Hermine Baron, 83, one of America's top-ranked female bridge players, died of cancer in Los Angeles on Sept. 27.
For the past 22 years, Mrs. Baron of Los Angeles had more master points than any other female player, ending with 22,645 and the title of grand life master. From 1975 to 1983, she was ranked second among all players by the American Contract Bridge League, and was 10th when she died.
In 1964 and 1970, she won the McKenney Trophy, awarded for winning the most points in a year. In 1964, she set a points record.
She was a member of the United States Women's Team that took third place in the 1968 world championships. She competed in the World Women's Pairs Championship in 1978 and 1982. She won the Life Master Pairs in 1966 and five other titles: the Women's Teams in 1964 and 1968; the Women's Pairs in 1968 and 1982, and the Life Master Women's Pairs in 1963.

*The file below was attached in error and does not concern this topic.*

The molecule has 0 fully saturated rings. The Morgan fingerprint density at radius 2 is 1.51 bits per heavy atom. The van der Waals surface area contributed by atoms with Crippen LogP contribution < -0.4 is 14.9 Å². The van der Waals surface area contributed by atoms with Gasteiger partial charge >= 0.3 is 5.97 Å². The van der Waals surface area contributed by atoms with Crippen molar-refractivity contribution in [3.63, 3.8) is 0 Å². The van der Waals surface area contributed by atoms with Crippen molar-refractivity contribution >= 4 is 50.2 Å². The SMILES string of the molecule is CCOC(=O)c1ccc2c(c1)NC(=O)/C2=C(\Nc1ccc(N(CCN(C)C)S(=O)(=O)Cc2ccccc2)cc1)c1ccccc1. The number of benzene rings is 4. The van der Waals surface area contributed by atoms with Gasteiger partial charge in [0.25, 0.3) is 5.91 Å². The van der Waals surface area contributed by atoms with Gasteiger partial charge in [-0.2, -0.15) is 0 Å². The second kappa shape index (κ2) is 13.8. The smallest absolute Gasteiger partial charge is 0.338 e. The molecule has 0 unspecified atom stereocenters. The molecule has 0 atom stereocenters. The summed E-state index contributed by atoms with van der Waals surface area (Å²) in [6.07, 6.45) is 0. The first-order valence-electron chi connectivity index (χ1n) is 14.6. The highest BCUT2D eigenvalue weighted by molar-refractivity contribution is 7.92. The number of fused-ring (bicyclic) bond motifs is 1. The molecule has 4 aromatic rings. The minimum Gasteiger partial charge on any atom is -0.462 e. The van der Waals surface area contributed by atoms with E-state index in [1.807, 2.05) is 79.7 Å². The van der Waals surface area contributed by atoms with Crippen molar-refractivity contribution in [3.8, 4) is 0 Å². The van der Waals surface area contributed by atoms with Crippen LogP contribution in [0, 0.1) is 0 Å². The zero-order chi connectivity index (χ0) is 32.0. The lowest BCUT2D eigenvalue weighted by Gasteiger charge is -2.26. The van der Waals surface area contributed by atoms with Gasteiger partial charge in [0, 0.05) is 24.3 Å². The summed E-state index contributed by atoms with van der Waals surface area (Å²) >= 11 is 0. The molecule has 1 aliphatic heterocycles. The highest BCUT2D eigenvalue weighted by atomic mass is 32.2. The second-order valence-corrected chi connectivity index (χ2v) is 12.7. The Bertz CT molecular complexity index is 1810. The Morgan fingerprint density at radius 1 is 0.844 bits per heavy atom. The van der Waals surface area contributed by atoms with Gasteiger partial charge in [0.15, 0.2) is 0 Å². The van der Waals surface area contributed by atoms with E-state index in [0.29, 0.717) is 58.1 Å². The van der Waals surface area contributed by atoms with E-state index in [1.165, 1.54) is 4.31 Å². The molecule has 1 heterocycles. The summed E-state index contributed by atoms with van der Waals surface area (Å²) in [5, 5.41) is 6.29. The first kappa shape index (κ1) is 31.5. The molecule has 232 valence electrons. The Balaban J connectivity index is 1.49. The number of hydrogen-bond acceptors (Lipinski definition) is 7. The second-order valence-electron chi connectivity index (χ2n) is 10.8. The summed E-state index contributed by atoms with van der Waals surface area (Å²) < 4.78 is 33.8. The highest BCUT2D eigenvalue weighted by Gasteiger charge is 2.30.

She was born in Omaha, Neb., and stricken with polio at 13, after which she used a wheelchair.
Jhan Robbins, 76, a free-lance writer and the author of a dozen books, died of prostate cancer on Sept. 27 at his home in Columbia, S.C.
Robbins's articles appeared in Reader's Digest, McCall's, Redbook, This Week and other magazines. He began his career as an editor of pulp fiction Westerns and mysteries.
His books include "Bess and Harry: An American Love Story" (1980), about the Trumans; and "Everybody's Man" (1985), a biography of James Stewart.
Pub Date: 10/06/96